In the evening of Monday, March 6, the day following the presidential elections, I was walking along Tverskaya Street, the key downtown Moscow artery linking Red Square with the square where the protest rally was about to take place. Along the way, dozens of military and numerous heavily armed riot police stood by as if Russia's capital was at risk of a major enemy invasion. Observing this ominous entourage was no delight, nor was I happy about the election results.
Still, deep inside, my heart cheered. I knew that in my state of discontent I was by far not alone, and that was pretty encouraging. Everyone in my wide circle of friends and acquaintances, including those who live abroad, had gone to cast their ballots the day before. Many, myself included, went out to vote for the first time in a very long time (the last time I voted was back in 1996, after I just turned 18. I spent that summer in California. A shopping day in San Francisco was then a strong enough motivator for my three-hour morning trip to the Russian Consulate from the sleepy town of Modesto where I was staying.) This time I was not unique with my choices either - it turned out that no one I knew had voted for "Candidate №1." And now my phone rang non-stop: friends were checking in to see where we could all meet up at the upcoming protest rally. Some of them had not slept the night before, volunteering as monitors at the polls.
So despite the cops and all, it clearly felt to me like a slightly different Russia.
"We observed the ballot casting and revealed fake votes for Putin. And what have you done yesterday?" read a big poster at the rally. A good-looking couple in their mid-20s was holding it — they reminded me of the election observers I had met at my neighborhood's polling station the day before. Some were really young as well. I did ask Anna, a soft-spoken 26-year-old physics researcher who sported a sizable photo camera, a digital recorder and a large notebook, what made her give up the entire weekend for the sake of observing the elections in which the outcome was rather predictable. "I feel responsible for what's going on in the country and wanted to make my contribution," Anna, working at the poll in affiliation with of one of the presidential candidates, Mikhail Prokhorov, said.
This time around, she was definitely not alone. Many of those who also volunteered to observe the elections said they felt the same. "It was my duty as a citizen to make sure the voting went violations-free - at least at my poll," said my close friend Julia, 33, a working mother of two young children who, along with her husband, was up the whole night monitoring the vote counting at two different stations in their area.
It seems to me that thanks to the internet and some other factors which include a relative economic stability, a brand new generation of Russians has emerged. So far they prevail in Moscow and a handful of other big Russian cities. Some refer to these people as the new "creative class" implying their certain education and economic status, others call them "angry citizens" (the term comes from Germany which also recently saw the birth of the Wutbuergers - protesters against the government's unfair policies - phenomenon). In any case, these are the people who CARE. They've got the time, the guts and the drive to question the authorities and to fight against the corruption with the resources available. Their means could range from "angry blogging" to going to courts, to engaging charity initiatives, and to attending a street rally.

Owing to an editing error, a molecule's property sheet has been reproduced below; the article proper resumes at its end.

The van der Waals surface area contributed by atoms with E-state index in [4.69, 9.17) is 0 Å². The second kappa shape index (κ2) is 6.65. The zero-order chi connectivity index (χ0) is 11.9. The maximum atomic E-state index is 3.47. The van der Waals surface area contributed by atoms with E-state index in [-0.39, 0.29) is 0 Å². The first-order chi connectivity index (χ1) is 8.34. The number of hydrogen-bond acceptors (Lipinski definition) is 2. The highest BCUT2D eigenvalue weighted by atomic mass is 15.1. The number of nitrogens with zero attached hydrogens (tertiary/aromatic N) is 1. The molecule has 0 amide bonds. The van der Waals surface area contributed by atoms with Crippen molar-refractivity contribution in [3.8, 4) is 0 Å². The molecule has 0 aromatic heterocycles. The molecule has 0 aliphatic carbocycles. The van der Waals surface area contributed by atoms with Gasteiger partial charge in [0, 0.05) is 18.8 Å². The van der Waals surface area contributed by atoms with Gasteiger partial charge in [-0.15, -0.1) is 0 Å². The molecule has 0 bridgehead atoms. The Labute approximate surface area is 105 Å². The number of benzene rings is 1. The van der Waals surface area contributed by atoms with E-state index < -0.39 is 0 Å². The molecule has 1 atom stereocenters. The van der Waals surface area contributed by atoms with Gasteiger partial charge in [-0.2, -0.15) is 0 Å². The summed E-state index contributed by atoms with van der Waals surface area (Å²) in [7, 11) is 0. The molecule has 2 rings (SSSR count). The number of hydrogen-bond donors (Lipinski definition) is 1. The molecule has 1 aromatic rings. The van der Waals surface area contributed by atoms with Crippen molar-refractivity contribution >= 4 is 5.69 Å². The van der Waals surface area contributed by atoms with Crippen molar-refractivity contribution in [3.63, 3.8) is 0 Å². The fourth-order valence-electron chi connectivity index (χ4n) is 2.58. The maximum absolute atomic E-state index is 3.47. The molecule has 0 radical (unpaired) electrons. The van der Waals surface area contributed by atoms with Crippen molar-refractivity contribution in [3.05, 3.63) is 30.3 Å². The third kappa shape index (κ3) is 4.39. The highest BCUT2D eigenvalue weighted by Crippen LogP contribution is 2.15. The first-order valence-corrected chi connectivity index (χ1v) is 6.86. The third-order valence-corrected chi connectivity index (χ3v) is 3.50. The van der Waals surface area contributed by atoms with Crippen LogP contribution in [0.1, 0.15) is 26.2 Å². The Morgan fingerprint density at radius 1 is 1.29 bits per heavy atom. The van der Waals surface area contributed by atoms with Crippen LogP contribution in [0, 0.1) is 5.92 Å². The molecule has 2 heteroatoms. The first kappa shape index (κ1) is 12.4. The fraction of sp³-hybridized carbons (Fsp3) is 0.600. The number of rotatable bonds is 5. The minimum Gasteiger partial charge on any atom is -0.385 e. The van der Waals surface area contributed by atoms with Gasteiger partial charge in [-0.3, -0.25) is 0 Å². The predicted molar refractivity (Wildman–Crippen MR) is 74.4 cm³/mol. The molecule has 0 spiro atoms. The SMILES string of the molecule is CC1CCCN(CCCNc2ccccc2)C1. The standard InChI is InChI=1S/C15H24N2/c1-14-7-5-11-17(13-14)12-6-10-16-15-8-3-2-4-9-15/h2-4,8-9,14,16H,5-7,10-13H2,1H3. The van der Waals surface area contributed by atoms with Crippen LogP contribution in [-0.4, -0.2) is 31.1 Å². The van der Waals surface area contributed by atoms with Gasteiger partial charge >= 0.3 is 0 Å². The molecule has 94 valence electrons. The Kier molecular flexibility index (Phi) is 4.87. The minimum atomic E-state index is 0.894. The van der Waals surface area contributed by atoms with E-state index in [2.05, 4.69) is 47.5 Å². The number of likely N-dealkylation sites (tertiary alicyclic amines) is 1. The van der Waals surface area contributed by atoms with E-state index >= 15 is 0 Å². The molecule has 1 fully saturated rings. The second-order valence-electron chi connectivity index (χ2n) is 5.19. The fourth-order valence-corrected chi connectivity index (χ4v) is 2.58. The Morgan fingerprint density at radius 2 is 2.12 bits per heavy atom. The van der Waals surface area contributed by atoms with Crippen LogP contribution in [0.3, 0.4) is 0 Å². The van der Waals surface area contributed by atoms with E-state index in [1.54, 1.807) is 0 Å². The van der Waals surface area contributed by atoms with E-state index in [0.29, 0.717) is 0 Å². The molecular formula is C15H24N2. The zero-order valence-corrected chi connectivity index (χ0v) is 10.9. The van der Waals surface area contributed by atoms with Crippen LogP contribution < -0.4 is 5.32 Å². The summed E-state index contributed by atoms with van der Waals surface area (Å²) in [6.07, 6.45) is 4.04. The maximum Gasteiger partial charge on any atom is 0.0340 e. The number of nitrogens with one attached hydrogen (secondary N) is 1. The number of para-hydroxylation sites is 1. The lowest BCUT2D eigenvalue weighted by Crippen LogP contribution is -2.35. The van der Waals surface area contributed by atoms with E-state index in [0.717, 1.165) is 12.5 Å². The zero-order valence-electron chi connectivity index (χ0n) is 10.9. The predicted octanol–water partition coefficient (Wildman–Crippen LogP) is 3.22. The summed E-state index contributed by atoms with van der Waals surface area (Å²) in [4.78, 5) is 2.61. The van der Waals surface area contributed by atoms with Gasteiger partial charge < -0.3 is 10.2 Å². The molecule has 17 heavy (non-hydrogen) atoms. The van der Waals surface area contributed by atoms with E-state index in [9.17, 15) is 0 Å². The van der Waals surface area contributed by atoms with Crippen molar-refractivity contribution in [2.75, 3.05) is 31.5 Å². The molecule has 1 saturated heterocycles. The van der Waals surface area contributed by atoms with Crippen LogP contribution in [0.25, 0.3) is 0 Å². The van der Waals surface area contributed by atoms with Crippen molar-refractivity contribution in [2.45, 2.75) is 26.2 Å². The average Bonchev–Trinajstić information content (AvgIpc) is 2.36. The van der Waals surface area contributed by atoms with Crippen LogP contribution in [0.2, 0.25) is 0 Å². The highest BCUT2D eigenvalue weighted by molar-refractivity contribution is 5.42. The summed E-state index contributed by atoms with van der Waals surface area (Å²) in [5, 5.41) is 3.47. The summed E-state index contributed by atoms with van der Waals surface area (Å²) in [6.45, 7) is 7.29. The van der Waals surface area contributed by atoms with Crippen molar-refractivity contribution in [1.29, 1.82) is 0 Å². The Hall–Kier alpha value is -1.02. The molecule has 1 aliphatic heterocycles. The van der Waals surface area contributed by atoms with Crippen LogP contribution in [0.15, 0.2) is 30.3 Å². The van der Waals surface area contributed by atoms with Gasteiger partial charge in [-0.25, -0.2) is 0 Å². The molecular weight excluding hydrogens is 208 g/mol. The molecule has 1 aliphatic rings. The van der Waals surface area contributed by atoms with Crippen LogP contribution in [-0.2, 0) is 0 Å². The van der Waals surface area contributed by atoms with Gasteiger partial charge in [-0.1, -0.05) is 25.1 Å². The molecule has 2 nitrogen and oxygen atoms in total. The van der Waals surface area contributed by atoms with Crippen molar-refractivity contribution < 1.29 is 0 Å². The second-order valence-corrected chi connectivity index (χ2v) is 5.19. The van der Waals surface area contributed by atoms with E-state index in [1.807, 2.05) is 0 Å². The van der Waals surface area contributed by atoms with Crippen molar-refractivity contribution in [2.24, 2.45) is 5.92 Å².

Until very recently, I used to think the state corruption machine in Russia was so omnipotent that an individual was hopelessly powerless against it. It's probably still the case, but things have started to change. I observe a growing number of people around me who believe that civil responsibility is first of all an individual responsibility driven by one's dignity and self-respect. These basic principles are essential in the societies with mature democracies, but here, they're only starting to take form. And this, I believe, has got a potential to bring about a major change.
"A country might still be the same but the people are already different," my old friend Katya, who works in finance, agreed. Until recently, such issues as politics and civil duties didn't resonate much for this well-off 34-year-old who enjoys shopping and traveling. Still, in the last few months this young woman has turned into a sassy social activist attending all demonstrations and blogging non-stop. I know dozens, if not hundreds of Katya-likes all over the place. What they are doing could first seem like small things but it nevertheless sets an inspiring example to others.
The changes in Russia seem to have started happening not from top to bottom as they always used to, but from bottom to top. This might be a less speedy, but a safer and steadier evolutionary process. I just hope this metamorphosis is irreversible no matter who's in power.
The views expressed in this column are the author’s and may not necessarily represent those of RIA Novosti.
Russia has always been referred to as feminine and Russian women have been one of the most popular stereotypes of this nation, both positive and negative. But is this an all-male fantasy? Here is a hip, modern, professional and increasingly globalized Russian woman looking at the trends around her, both about her gender and the society at large. She talks and lets other women talk.
Svetlana Kolchik, 33, is deputy editor-in-chief of the Russian edition of Marie Claire magazine. She holds degrees from the Moscow State University Journalism Department and Columbia University Graduate School of Journalism. She has worked for Argumenty i Fakty weekly in Moscow and USA Today in Washington, D.C., and contributed to RussiaProfile.org, Russian editions of Vogue, Forbes and other publications.